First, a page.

Since I did not sell a bond purchased in the bond market until 2011, I can work more on addressing the tax accounting issues next year.  My question now is where else that $4.06 has to show up if I add it to my cost basis as my broker has already done. I suspect, though do not yet know, that it would have to appear as OID interest income.  If that proves correct, then I would be adding $4.06 in Schedule B and in effect subtracting $4.06 from the Schedule D total creating a wash.  Since the U S G bond sale was a short term capital gain, there would be no impact on a federal tax liability by those adjustments.   It could have a negligible impact only if I had a long term capital gain on the bond sale, which I did not, and my highest marginal rate was greater than 15%.  

The Nerd Machine is proud of the fact that the HK's 1099s and associated tax information are approaching 100 pages.  One of its goal in life is cause the Heaknocker's return to exceed the width of the Nashville phone book and to require the resolution of tax issues that would perplex the Almighty.   

2. Bought 100 GJP, A Synthetic Floater, at $22.25 on Monday (see Disclaimer): I am gradually moving toward playing with the house's money on this security, though I have not yet realized a large percentage gain trading it.  I have been in a trading mode for GJP since 2009:    Bought 100 GJP at $18.97 (Oct 2009)  Sold 100 GJP at 22.42 (Feb 2010)  Bought 50 GJP at 20.55 (July 2010) Sold: 50 GJP at 23.31 (Oct 2010)  Bought 100 GJP at 21.95 (Jan 2011) Sold 100 GJP @ 23.52 (February 2011).  I also bought some shares back in April 2009 at  $17,75

GJP is a trust certificate (TC).  It is also a Synthetic Floater. The trust owns a senior bond 5.95% coupon issued by Dominion Resources (D), a large electric utility based in Virginia. Both the TC and the underlying bond mature on 6/15/2035.  The TC has a $25 par value.  The owners of GJP are entitled to receive, by virtue of a swap agreement, the greater of 3% or 1.15% over the 3 month treasury bill rate.  GJP has a maximum interest rate of 8%.  So, for as long as the swap agreement creating a floater remains in effect, I know the minimum and maximum interest rates for this security at a total cost of $22.25.  The minimum coupon will be 3.37%, which is being paid now, and the maximum yield at that total cost number would be about 8.99%. The maximum rate would be hit with a treasury bill rate in excess of 6.85%.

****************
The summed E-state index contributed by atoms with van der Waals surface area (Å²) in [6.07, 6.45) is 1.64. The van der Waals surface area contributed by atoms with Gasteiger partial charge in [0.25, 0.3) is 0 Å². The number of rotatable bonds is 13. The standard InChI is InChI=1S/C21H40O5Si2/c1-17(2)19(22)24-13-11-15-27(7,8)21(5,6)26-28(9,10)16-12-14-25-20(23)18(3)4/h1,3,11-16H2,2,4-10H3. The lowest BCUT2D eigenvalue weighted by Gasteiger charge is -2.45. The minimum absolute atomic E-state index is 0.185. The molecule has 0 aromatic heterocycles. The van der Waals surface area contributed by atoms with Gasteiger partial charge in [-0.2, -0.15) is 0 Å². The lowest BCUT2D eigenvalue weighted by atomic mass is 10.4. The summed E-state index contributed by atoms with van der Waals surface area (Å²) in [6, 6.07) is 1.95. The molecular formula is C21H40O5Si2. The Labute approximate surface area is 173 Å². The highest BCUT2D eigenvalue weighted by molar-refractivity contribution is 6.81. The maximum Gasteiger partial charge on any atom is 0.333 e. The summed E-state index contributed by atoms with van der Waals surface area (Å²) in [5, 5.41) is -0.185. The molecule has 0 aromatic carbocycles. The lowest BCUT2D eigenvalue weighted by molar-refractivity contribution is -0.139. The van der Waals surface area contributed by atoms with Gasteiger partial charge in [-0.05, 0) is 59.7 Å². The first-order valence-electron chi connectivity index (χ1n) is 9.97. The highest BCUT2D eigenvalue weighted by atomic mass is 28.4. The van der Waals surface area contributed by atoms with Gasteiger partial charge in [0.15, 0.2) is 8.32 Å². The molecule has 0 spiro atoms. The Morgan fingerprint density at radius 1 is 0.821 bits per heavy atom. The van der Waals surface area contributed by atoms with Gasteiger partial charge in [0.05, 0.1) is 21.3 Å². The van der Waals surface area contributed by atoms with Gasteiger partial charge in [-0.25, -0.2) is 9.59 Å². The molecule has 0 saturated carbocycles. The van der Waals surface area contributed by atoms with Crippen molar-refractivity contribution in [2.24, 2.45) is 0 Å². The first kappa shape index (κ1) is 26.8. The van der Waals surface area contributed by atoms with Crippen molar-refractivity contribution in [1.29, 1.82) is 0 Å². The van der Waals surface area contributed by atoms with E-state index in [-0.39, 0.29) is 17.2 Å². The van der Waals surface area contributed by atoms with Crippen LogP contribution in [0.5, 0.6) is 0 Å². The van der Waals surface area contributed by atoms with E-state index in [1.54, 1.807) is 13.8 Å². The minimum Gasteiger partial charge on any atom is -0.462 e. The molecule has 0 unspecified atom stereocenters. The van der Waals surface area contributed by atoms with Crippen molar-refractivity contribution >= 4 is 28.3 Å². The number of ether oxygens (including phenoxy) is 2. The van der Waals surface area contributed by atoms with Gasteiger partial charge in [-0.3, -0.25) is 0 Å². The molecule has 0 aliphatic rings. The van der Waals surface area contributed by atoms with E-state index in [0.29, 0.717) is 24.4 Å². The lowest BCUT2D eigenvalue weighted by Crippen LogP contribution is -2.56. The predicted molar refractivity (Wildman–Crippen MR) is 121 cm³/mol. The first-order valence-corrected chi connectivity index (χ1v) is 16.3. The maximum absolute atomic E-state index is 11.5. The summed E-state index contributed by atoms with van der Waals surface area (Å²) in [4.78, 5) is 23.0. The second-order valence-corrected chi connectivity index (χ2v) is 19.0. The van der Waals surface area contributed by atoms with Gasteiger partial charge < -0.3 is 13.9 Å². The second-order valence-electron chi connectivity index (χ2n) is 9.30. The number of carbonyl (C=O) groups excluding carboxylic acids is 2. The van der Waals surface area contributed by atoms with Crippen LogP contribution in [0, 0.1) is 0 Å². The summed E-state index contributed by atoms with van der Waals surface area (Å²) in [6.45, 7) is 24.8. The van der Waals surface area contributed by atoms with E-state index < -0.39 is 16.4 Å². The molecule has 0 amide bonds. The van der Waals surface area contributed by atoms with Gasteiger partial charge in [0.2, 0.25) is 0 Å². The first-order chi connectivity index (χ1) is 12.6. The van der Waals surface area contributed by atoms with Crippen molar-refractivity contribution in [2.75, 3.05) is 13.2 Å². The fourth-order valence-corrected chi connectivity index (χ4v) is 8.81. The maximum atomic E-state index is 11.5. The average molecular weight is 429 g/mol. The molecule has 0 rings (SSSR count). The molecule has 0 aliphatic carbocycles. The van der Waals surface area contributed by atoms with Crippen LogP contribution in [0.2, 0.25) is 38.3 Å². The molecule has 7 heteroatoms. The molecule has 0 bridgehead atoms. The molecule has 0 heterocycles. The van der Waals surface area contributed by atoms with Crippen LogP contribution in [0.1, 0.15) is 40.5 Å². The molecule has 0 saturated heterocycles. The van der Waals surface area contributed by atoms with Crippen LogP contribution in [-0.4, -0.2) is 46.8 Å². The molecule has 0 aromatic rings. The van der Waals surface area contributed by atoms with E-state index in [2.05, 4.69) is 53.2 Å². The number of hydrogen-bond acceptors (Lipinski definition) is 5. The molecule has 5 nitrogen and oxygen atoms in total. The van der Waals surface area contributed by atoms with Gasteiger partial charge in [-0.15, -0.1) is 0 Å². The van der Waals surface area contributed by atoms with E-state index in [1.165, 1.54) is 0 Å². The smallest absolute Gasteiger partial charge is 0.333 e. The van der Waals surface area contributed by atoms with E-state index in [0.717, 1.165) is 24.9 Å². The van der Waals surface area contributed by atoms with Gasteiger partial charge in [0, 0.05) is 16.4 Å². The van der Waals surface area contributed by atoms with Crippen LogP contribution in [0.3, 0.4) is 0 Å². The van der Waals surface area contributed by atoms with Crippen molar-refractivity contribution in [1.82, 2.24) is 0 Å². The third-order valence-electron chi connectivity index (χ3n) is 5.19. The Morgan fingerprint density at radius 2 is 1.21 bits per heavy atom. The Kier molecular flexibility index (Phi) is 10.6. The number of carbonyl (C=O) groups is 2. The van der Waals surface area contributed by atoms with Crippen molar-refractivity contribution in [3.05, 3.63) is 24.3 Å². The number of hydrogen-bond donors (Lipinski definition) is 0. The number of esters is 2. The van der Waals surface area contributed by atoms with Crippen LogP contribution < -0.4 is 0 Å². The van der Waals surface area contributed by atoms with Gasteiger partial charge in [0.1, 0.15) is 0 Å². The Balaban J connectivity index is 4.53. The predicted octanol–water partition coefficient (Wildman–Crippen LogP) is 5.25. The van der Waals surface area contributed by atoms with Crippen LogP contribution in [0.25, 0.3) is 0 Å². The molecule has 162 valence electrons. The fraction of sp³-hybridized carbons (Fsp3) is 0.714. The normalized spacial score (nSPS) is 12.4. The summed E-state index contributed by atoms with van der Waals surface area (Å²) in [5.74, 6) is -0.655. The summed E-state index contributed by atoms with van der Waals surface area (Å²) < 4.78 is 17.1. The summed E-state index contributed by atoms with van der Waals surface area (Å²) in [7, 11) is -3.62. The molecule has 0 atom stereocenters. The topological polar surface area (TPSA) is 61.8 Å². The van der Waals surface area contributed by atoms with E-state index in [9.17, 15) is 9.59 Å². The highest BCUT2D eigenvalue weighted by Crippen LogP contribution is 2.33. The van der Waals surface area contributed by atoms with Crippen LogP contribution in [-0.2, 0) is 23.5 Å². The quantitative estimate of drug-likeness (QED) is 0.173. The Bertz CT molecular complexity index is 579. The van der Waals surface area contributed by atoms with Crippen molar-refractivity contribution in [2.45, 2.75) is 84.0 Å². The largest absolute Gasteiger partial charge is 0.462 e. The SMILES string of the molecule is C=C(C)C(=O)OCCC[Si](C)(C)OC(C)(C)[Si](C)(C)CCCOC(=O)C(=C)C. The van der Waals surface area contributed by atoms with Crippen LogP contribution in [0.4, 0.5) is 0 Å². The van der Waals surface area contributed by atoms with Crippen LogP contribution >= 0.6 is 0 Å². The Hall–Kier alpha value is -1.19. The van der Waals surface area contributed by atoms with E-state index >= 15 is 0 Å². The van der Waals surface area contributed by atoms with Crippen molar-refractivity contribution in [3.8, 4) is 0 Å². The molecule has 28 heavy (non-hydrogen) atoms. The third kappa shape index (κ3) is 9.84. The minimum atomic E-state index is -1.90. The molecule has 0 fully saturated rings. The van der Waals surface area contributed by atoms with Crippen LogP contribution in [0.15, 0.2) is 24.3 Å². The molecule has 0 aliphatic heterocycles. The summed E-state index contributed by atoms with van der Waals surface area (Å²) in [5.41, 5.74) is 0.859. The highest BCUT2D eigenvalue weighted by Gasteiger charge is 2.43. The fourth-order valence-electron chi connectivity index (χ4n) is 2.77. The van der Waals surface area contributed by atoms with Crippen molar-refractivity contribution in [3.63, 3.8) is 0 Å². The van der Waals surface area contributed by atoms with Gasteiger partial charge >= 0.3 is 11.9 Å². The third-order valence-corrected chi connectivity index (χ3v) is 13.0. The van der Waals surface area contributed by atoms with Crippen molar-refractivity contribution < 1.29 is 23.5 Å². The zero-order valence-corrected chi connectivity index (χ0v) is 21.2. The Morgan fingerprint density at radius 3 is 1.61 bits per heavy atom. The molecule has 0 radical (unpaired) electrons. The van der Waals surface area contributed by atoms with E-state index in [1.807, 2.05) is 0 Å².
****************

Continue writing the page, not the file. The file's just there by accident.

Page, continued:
While the owners of GJP do not receive the fixed coupon of the underlying bond, unless the swap agreement terminates for some reason (e.g. JBK), they are nonetheless vulnerable to the credit risk of the issuer of that bond.  If Dominion fails to pay the GJP trustee the interest owed on the 2035 bond, then the owners of GJP will not be paid.

I am comfortable with the credit risk. S & P rates the underlying bond at A-. This is one reason that I continue to come back to this security.

GJP also makes monthly interest payments, another plus.

I am not that much worse off than a buyer the underlying note, which is trading slightly above its par value.  FINRA The owner of that bond does receive the fixed coupon of 5.95%, but their current yield is closer to 5.83%, whereas the TC owner would receive 3.37% at a total cost of $22.25.  So, I am giving up a little less than 2.5% in current yield.  In exchange I receive three benefits compared to the owner of the fixed coupon bond.

First, I am paid monthly rather than semi-annually.

Second, I will make an additional yield by holding the TC to maturity representing the difference between my purchase price of $22.25 and $25, while the buyer of the underlying bond would have a slight loss on the security by holding until maturity.

Lastly, and more important, I have some inflation protection with GJP's float which is good at 1.15% over the 3 month treasury bill.  That provision will kick in when the three month treasury bill exceeds 1.85%, a low number by historical standards.  When the 3 month T Bill hits 4.8%, a buyer of GJP would have the same coupon as the owner of the underlying fixed coupon bond at 5.95%.  A buyer of GJP at a total cost of $22.25 would hit that 5.95% current yield, assuming a total cost purchase of the underlying bond at par value, at slightly less than a 4.25% 3 month treasury bill rate during the applicable computation period for GJP and would thereafter exceed it.  The break even point would be lower if the underlying bond was purchased above its par value  (Calculation: .0425% 3 month treasury bill + .0115% spread= .054% coupon multiplied by $25 par value= $1.35 annually per TC divided by a total cost of $22.25= .0607%)

GJP Prospectus:
Underlying Bond Prospectus: FORM 424B5